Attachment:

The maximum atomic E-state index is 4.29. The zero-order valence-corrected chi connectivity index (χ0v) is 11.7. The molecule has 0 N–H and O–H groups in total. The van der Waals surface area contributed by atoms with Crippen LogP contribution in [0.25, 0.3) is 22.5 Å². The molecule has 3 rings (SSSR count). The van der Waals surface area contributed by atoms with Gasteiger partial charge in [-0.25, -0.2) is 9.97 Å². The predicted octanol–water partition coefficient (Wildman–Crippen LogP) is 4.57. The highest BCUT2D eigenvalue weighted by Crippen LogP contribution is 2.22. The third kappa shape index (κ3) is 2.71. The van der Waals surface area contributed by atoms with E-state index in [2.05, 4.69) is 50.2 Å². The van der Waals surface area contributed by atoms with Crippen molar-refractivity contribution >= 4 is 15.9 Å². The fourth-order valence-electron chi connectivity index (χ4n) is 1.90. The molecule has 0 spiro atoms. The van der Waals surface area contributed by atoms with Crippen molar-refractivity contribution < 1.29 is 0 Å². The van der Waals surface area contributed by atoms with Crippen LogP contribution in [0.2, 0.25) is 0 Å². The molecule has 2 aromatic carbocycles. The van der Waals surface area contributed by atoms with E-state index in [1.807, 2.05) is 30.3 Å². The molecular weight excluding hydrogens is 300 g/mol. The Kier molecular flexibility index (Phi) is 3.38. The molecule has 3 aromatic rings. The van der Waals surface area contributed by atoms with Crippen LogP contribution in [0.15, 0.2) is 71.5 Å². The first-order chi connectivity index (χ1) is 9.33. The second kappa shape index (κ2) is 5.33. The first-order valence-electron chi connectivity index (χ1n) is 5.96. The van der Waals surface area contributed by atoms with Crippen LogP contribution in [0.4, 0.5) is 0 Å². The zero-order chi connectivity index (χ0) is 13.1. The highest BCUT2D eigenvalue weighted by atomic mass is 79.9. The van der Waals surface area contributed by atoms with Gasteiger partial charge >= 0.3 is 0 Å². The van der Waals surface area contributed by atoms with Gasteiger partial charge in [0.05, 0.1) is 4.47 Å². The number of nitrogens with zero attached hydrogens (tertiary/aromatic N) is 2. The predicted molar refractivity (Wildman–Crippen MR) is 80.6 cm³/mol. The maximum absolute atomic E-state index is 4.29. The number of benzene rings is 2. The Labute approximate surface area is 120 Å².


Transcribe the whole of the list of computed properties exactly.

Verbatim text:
The maximum atomic E-state index is 4.29. The zero-order valence-corrected chi connectivity index (χ0v) is 11.7. The molecule has 0 N–H and O–H groups in total. The van der Waals surface area contributed by atoms with Crippen LogP contribution in [0.25, 0.3) is 22.5 Å². The molecule has 3 rings (SSSR count). The van der Waals surface area contributed by atoms with Gasteiger partial charge in [-0.25, -0.2) is 9.97 Å². The predicted octanol–water partition coefficient (Wildman–Crippen LogP) is 4.57. The highest BCUT2D eigenvalue weighted by Crippen LogP contribution is 2.22. The third kappa shape index (κ3) is 2.71. The van der Waals surface area contributed by atoms with E-state index in [2.05, 4.69) is 50.2 Å². The van der Waals surface area contributed by atoms with Crippen molar-refractivity contribution >= 4 is 15.9 Å². The fourth-order valence-electron chi connectivity index (χ4n) is 1.90. The molecule has 0 spiro atoms. The van der Waals surface area contributed by atoms with Crippen molar-refractivity contribution < 1.29 is 0 Å². The van der Waals surface area contributed by atoms with Crippen LogP contribution in [0.2, 0.25) is 0 Å². The molecule has 2 aromatic carbocycles. The van der Waals surface area contributed by atoms with E-state index in [1.807, 2.05) is 30.3 Å². The molecular weight excluding hydrogens is 300 g/mol. The Kier molecular flexibility index (Phi) is 3.38. The molecule has 3 aromatic rings. The van der Waals surface area contributed by atoms with Crippen LogP contribution in [0.15, 0.2) is 71.5 Å². The first-order chi connectivity index (χ1) is 9.33. The second kappa shape index (κ2) is 5.33. The first-order valence-electron chi connectivity index (χ1n) is 5.96. The van der Waals surface area contributed by atoms with Crippen LogP contribution in [0.4, 0.5) is 0 Å². The zero-order chi connectivity index (χ0) is 13.1. The highest BCUT2D eigenvalue weighted by atomic mass is 79.9. The van der Waals surface area contributed by atoms with Gasteiger partial charge >= 0.3 is 0 Å². The van der Waals surface area contributed by atoms with Gasteiger partial charge in [0.05, 0.1) is 4.47 Å². The number of nitrogens with zero attached hydrogens (tertiary/aromatic N) is 2. The predicted molar refractivity (Wildman–Crippen MR) is 80.6 cm³/mol. The maximum absolute atomic E-state index is 4.29. The number of benzene rings is 2. The Labute approximate surface area is 120 Å².